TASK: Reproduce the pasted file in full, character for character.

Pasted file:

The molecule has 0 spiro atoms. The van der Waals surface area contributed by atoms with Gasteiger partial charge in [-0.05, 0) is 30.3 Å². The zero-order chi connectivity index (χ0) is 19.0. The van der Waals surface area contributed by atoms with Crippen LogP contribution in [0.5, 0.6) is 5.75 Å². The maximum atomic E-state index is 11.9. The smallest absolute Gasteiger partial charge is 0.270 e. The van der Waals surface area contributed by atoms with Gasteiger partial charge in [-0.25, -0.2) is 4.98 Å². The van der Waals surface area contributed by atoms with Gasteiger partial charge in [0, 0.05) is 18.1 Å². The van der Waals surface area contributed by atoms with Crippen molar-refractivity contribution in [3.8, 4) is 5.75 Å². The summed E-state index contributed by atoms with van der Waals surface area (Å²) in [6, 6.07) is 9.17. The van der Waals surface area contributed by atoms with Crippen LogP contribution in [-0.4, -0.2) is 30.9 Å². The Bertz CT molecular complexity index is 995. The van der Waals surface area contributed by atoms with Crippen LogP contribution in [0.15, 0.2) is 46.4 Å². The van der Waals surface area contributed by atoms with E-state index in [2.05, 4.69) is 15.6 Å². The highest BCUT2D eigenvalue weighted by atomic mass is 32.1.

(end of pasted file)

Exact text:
The molecule has 0 spiro atoms. The van der Waals surface area contributed by atoms with Gasteiger partial charge in [-0.05, 0) is 30.3 Å². The zero-order chi connectivity index (χ0) is 19.0. The van der Waals surface area contributed by atoms with Crippen LogP contribution in [0.5, 0.6) is 5.75 Å². The maximum atomic E-state index is 11.9. The smallest absolute Gasteiger partial charge is 0.270 e. The van der Waals surface area contributed by atoms with Gasteiger partial charge in [-0.25, -0.2) is 4.98 Å². The van der Waals surface area contributed by atoms with Gasteiger partial charge in [0, 0.05) is 18.1 Å². The van der Waals surface area contributed by atoms with Crippen molar-refractivity contribution in [3.8, 4) is 5.75 Å². The summed E-state index contributed by atoms with van der Waals surface area (Å²) in [6, 6.07) is 9.17. The van der Waals surface area contributed by atoms with Crippen LogP contribution in [-0.4, -0.2) is 30.9 Å². The Bertz CT molecular complexity index is 995. The van der Waals surface area contributed by atoms with Crippen LogP contribution in [0.15, 0.2) is 46.4 Å². The van der Waals surface area contributed by atoms with E-state index in [2.05, 4.69) is 15.6 Å². The highest BCUT2D eigenvalue weighted by atomic mass is 32.1.